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United States Department of Agriculture

Agricultural Research Service

Title: Developing Switchgrass As a Bioenergy Crop

Authors
item Mclaughlin, S - DOE, OAK RIDGE NATL LAB
item Bouton, J - UNIVERSITY OF GEORGIA
item Bransby, D - AUBURN UNIVERSITY
item Conger, R - UNIVERSITY OF TN
item Ocumpaugh, W - TEXAS A&M
item Parrish, D - VA POLY TECH INSTITUTE
item Taliaferro, C - OK STATE UNI
item Vogel, Kenneth
item Wullschleger, S - DOE, OAK RIDGE NATL LAB

Submitted to: New Crops and New Uses Biodiversity and Agricultural Sustainability
Publication Type: Proceedings
Publication Acceptance Date: May 15, 1999
Publication Date: September 1, 1999
Citation: Mclaughlin, S.B., Bouton, J., Bransby, D., Conger, R., Ocumpaugh, W., Parrish, D., Taliaferro, C., Vogel, K.P., Wullschleger, S. 1999. Developing switchgrass as a bioenergy crop. New Crops and New Uses Biodiversity and Agricultural Sustainability. p. 282-299

Interpretive Summary: Research designed to evaluate and improve switchgrass (Panicum virgatum) as a bioenergy crop has been conducted by a team of government and university researchers in the southeast and central US. as part of the DOE- sponsored Bioenergy Feedstock Development Program via the Oak Ridge National Laboratory. It has been focused in the areas of yield improvement through management and breeding, physiological and genetic characterization, and applications of biotechnology for regeneration and breeding research. Switchgrasss, a warm season prairie grass, was chosen as the model species because of its perennial growth habit, high yield potential, compatibility with conventional farming practices, and high value in improving soil conservation and quality. Yields of fully established stands of best adapted varieties have averaged approximately 7 tons dry matter per acre in research plots across 18 testing sites which would yield over 5000 l/ha ethanol (500 gal/acre) with 75% conversion effeciency. Management research has been directed at documenting nitrogen, row spacing, and cutting regimes to maximize sustained yields. Significant gains in soil carbon have been documented for switchgrass across a wide range of sites and associated gains in soil quality and erosion control are anticipated in connection with long term production of this species. Breeding research has focused on developing and characterizing an extensive germplasm collection and developing improved breeding methods. Energy budgets indicate that significant gains in energy return and carbon emissions reduction can be achieved with switchgrass as a biofuel crop.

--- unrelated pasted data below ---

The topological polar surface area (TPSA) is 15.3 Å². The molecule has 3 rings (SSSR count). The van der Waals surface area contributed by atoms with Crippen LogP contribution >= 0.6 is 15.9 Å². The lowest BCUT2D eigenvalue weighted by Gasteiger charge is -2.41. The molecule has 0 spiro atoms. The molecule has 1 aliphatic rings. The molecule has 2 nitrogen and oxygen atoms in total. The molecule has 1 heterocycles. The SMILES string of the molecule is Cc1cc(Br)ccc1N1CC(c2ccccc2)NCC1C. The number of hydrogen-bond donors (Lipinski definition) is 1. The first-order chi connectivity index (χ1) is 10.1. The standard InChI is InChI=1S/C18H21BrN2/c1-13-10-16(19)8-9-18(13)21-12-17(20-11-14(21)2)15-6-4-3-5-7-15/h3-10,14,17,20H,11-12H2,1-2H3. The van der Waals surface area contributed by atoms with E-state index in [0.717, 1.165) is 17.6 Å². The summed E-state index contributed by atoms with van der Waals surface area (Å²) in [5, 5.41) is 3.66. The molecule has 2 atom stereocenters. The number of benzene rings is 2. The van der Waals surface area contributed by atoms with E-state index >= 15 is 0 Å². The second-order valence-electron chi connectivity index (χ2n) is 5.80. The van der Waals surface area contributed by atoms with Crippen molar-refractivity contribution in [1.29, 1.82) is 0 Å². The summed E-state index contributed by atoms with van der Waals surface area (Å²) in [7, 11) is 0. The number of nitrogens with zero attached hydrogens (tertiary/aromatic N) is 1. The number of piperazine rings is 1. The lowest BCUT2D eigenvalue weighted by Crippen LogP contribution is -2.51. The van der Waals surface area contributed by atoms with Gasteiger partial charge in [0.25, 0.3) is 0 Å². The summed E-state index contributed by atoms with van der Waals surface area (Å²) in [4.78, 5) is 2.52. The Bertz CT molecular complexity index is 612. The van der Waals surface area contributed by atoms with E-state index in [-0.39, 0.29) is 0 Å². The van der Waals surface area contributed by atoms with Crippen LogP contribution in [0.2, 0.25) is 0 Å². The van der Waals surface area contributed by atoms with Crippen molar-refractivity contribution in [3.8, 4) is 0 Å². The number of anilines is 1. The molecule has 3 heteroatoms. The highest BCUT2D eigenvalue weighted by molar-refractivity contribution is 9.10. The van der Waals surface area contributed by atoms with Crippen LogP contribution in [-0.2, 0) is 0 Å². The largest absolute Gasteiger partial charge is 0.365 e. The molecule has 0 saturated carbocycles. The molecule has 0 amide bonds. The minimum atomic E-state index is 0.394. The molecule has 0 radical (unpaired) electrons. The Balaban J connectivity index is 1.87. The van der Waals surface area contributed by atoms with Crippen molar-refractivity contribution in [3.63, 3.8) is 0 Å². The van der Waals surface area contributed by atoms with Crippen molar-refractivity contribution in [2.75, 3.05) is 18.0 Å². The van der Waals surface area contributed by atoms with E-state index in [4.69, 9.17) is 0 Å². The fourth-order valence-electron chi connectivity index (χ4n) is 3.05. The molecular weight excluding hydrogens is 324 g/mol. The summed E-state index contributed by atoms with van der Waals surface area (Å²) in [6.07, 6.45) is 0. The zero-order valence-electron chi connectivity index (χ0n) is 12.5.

Technical Abstract: Over the past 7 years research designed to evaluate and improve switchgrass (Panicum virgatum) as a bioenergy crop has been conducted by a team of government and university researchers in the southeast and central US. This effort is part of the DOE- sponsored Bioenergy Feedstock Development Program at Oak Ridge National Laboratory and has been focused in the areas of yield improvement through management and breeding, physiological and genetic characterization, and applications of biotechnology for regeneration and breeding research. Switchgrasss, a warm season prairie grass, was chosen as the model species because of its perennial growth habit, high yield potential, compatibility with conventional farming practices, and high value in improving soil conservation and quality. Variety trials have identified three excellent high-yielding switchgrass varieties. Yields of fully established stands of best adapted varieties have averaged approximately 16 Mg*ha-1 in research plots across 18 testing sites, and minimum costs of $1.78-$2.03 MBtu-1 have been estimated for farm-scale production. Management research has been directed at documenting nitrogen, row spacing, and cutting regimes to maximize sustained yields. Significant gains in soil carbon have been documented for switchgrass across a wide range of sites and associated gains in soil quality and erosion control are anticipated in connection with long term production of this species. Breeding research has focused on developing and characterizing an extensive germplasm collection, characterizing breeding behavior traits, and both narrow and broader base selection for yield improvement for both marginal and better quality soils. Energy budgets indicate that significant gains in energy return and carbon emissions

Last Modified: 7/30/2014
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